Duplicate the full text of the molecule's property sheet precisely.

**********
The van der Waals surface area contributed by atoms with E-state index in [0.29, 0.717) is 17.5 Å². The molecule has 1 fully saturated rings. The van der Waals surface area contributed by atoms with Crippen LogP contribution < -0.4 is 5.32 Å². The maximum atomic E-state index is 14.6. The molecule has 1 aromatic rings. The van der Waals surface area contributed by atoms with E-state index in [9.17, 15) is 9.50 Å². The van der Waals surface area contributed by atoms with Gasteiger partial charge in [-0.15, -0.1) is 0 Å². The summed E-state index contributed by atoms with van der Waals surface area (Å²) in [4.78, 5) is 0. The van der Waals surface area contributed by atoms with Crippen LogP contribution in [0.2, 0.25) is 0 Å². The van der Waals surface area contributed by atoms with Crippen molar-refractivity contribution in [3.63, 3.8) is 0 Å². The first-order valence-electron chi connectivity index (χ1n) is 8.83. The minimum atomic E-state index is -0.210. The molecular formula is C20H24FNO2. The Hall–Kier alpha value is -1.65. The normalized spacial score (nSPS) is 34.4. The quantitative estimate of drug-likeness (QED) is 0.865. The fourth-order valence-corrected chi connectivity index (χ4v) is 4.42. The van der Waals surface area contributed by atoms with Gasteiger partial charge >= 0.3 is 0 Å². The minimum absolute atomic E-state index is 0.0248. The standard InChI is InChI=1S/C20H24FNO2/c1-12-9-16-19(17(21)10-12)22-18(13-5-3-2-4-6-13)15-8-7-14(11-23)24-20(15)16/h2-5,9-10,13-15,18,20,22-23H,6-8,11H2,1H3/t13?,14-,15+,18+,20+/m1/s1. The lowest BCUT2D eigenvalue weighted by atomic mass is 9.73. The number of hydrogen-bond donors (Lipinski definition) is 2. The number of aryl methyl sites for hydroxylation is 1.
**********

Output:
The van der Waals surface area contributed by atoms with E-state index in [0.29, 0.717) is 17.5 Å². The molecule has 1 fully saturated rings. The van der Waals surface area contributed by atoms with Crippen LogP contribution < -0.4 is 5.32 Å². The maximum atomic E-state index is 14.6. The molecule has 1 aromatic rings. The van der Waals surface area contributed by atoms with E-state index in [9.17, 15) is 9.50 Å². The van der Waals surface area contributed by atoms with Gasteiger partial charge in [-0.15, -0.1) is 0 Å². The summed E-state index contributed by atoms with van der Waals surface area (Å²) in [4.78, 5) is 0. The van der Waals surface area contributed by atoms with Crippen LogP contribution in [0.2, 0.25) is 0 Å². The van der Waals surface area contributed by atoms with Crippen molar-refractivity contribution in [3.63, 3.8) is 0 Å². The first-order valence-electron chi connectivity index (χ1n) is 8.83. The minimum atomic E-state index is -0.210. The molecular formula is C20H24FNO2. The Hall–Kier alpha value is -1.65. The normalized spacial score (nSPS) is 34.4. The quantitative estimate of drug-likeness (QED) is 0.865. The fourth-order valence-corrected chi connectivity index (χ4v) is 4.42. The van der Waals surface area contributed by atoms with Gasteiger partial charge >= 0.3 is 0 Å². The minimum absolute atomic E-state index is 0.0248. The standard InChI is InChI=1S/C20H24FNO2/c1-12-9-16-19(17(21)10-12)22-18(13-5-3-2-4-6-13)15-8-7-14(11-23)24-20(15)16/h2-5,9-10,13-15,18,20,22-23H,6-8,11H2,1H3/t13?,14-,15+,18+,20+/m1/s1. The lowest BCUT2D eigenvalue weighted by atomic mass is 9.73. The number of hydrogen-bond donors (Lipinski definition) is 2. The number of aryl methyl sites for hydroxylation is 1.